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Tips for Attending Music Festivals in an RV


Music Festivals are a great way to experience a variety of performers, and they are social events in themselves which make them perfect for an RV. The most convenient and fun way to experience them is often by camping on-site in a tent or RV, allowing you to get the full festival experience and not worry about having too much to drink or missing your favorite performer because you’re stuck in traffic.

At many festivals, there are special gatherings to socialize, eat and drink before or after the day guests visit. This is a definite perk of staying on-site. Here are some tips to make attending a festival in an RV the best weekend ever.

Music Festival | Outdoorsy
Get in on the fun at a music festival near you. Photo courtesy of Pexels.

Festival tips for RVers

1. Pack well and thoroughly

First of all, these festivals are outside. And you’re camping. Prepare for bugs, sun, rain, heat and whatever else you might encounter outdoors. So, your packing list should include bug spray and sunscreen. And you’ll probably want a raincoat or a poncho, comfortable clothes in layers, a great camping chair and anything else you like having on hand when you’re hanging out outside. Think about bringing a flashlight or a headlamp too, to navigate back to your site in the dark. And at many festivals, if it rains, things will get muddy, so keep that in mind when you’re packing shoes. Pack well to set yourself up for success and comfort!

2. Make sure your RV is well-equipped for music festivals

Some festivals offer hookups on site, or at least electric, but at most festivals, you’ll be dry camping. Stock up on propane and make sure your house batteries are fully charged. Be sure to get groceries and some extra water before you come, and fill your tank with water before you arrive. If you haven’t boondocked much, consider a dry run in your driveway to make sure you’re ready to go! Are you worried about your vehicle battery over the weekend? Maybe a pair of jumper cables would be a good idea. Renting? Pick out a rig here, and be sure to ask the owner if you have any questions about living in the RV without hookups, if that’s your plan.

3. Don’t bring any restricted items

Read the fine print on what is and isn’t allowed at the festival you’re attending. That could include weapons, glass bottles, fireworks, pets and illegal substances. Do your homework before you leave so that you’re prepared to cook & socialize legally!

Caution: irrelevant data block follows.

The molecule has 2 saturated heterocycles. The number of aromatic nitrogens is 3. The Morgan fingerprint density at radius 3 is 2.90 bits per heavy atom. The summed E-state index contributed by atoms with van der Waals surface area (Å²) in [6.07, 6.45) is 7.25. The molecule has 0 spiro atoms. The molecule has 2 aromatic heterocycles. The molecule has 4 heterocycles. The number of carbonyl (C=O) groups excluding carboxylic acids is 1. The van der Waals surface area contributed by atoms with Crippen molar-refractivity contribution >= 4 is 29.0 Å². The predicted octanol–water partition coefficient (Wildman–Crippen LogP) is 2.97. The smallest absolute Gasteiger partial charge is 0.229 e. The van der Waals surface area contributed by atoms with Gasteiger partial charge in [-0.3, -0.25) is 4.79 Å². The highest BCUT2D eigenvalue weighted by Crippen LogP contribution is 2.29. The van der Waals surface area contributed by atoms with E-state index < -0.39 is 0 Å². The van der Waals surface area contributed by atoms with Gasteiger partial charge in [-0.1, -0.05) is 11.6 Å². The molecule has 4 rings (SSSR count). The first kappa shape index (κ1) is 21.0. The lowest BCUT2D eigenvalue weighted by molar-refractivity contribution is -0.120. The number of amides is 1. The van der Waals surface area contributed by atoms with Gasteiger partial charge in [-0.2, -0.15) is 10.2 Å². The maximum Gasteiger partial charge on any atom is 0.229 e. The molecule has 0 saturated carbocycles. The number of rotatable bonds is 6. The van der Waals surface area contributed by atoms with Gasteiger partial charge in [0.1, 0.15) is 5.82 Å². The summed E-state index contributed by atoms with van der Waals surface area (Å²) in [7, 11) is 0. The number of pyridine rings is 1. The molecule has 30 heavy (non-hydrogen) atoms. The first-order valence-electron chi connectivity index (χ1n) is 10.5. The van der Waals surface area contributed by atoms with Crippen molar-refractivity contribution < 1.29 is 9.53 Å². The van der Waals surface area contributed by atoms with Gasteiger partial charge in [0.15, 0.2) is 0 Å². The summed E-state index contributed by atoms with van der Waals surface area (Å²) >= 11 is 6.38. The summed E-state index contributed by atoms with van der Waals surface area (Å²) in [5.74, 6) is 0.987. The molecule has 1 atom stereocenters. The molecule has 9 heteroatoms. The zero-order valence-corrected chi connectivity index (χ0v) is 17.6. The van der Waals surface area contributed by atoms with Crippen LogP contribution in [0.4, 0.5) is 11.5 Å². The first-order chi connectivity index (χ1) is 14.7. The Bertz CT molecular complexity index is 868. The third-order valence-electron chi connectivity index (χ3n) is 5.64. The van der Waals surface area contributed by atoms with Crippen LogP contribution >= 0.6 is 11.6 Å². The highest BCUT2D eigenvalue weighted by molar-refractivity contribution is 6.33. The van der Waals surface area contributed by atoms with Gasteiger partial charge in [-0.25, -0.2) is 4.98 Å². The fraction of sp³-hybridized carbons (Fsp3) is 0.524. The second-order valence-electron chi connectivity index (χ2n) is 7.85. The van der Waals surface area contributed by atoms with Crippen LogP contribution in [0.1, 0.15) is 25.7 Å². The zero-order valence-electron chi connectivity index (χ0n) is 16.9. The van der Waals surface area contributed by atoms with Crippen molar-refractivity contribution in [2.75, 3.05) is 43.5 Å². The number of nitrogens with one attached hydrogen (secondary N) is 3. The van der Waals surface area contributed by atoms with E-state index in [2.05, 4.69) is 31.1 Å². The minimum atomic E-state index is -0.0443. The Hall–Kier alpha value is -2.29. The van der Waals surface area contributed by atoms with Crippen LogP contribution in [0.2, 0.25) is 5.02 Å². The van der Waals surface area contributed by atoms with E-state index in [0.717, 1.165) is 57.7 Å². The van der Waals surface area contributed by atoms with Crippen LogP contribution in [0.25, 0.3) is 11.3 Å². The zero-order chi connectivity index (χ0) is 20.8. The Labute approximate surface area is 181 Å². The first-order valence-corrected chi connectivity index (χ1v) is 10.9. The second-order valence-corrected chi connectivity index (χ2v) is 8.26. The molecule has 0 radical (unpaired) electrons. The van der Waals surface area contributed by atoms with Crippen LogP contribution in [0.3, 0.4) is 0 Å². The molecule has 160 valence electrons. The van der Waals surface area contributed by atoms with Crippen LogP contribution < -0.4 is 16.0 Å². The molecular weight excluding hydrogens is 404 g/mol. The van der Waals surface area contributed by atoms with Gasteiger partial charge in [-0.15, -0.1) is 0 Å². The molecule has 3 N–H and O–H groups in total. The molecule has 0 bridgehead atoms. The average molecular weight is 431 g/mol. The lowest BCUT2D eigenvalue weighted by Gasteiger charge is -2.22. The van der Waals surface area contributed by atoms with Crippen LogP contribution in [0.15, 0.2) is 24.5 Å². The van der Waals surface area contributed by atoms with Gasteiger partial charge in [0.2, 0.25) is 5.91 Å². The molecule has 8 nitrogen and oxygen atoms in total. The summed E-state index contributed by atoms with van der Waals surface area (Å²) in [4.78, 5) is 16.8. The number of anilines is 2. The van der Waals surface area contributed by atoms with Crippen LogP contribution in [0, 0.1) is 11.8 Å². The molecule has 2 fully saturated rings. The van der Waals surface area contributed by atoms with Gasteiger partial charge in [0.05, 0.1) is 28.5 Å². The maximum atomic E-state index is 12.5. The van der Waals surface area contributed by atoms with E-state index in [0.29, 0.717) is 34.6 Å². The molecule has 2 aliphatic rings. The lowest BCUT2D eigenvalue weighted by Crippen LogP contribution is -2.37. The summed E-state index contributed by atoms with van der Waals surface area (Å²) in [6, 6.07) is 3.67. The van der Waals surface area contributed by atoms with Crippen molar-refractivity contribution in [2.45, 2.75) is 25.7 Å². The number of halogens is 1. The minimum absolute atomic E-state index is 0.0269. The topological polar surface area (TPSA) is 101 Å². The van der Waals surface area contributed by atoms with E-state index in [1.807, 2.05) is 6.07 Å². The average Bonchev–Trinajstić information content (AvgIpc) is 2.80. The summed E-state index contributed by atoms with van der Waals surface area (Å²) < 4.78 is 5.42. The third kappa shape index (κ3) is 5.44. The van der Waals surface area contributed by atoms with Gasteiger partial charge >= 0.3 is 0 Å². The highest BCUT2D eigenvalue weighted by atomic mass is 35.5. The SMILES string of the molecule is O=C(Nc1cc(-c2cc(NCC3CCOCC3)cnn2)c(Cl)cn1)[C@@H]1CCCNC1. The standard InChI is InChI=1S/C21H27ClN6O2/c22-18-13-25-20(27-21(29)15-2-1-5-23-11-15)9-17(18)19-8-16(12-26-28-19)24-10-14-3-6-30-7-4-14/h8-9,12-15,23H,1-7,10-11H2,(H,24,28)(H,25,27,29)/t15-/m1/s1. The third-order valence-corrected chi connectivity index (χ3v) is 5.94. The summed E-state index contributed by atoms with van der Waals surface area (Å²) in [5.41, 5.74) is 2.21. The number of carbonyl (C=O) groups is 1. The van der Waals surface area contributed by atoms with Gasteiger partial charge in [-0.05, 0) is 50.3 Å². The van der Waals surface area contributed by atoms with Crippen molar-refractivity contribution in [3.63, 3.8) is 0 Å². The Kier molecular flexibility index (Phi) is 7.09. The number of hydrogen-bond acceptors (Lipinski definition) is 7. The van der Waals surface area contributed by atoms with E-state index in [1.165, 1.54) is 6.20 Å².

Find the right festivals

Here are a few of the most popular music festivals, with a few tips for attending them.

Guitarist at Music Festivals | Outdoorsy
Photo courtesy of Pexels

Sasquatch Festival (George, Washington)

Held Memorial Day Weekend, Sasquatch is hosted at The Gorge, an amphitheater built into a cliff on a river! General camping is very inexpensive, but there are lots of upgrades to consider. Prepare for a long walk to the stage from your camper and know you’ll need to pay for showers if you haven’t upgraded to one of the higher tiers. Is your RV longer than 40 feet? You’ll need to upgrade your pass.

Bonnaroo (Manchester, Tennessee)

This is one of the United States’ largest music festivals, with about 140,000 people participating! There are a variety of camping areas acting as mini-cities, each with bathrooms and drinking water as well as LED lighting to help you find your way. Attendees love the sense of community here. Prepare for a long walk to the stage. Need power to get you through the festival? No problem, but it will cost you about three times the price! Parking your RV without electric will run you $250 – add electric and you’re looking at $750 for 30 amp or about $50 more.

Coachella (Coachella Valley, California)

You have twice the chance to experience this legendary lineup, because they offer it over two weekends in April now.

Offerings include private showers, chair massages, wifi, phone charging lockers and even fresh produce. Definitely read the rules about what you can and can’t bring in. No musical instruments, for instance, if you aren’t performing in the festival. On site camping here is basically car camping. You can bring your RV if you can fit it, but it’s a small space. So you may prefer to stay off site. However, if you’re compact, why not give it a go?

Attending music festivals in your RV is a fantastic way to experience a weekend of music and community. Plan ahead, purchase early (to save money) and prepare for everything, and you’ll have a wonderful experience. Need to rent an RV for your trip? Here’s where you can get started.

Not sure what festival you’d like to attend? Use our 2017 Guide to Music Festivals to get you started!

 

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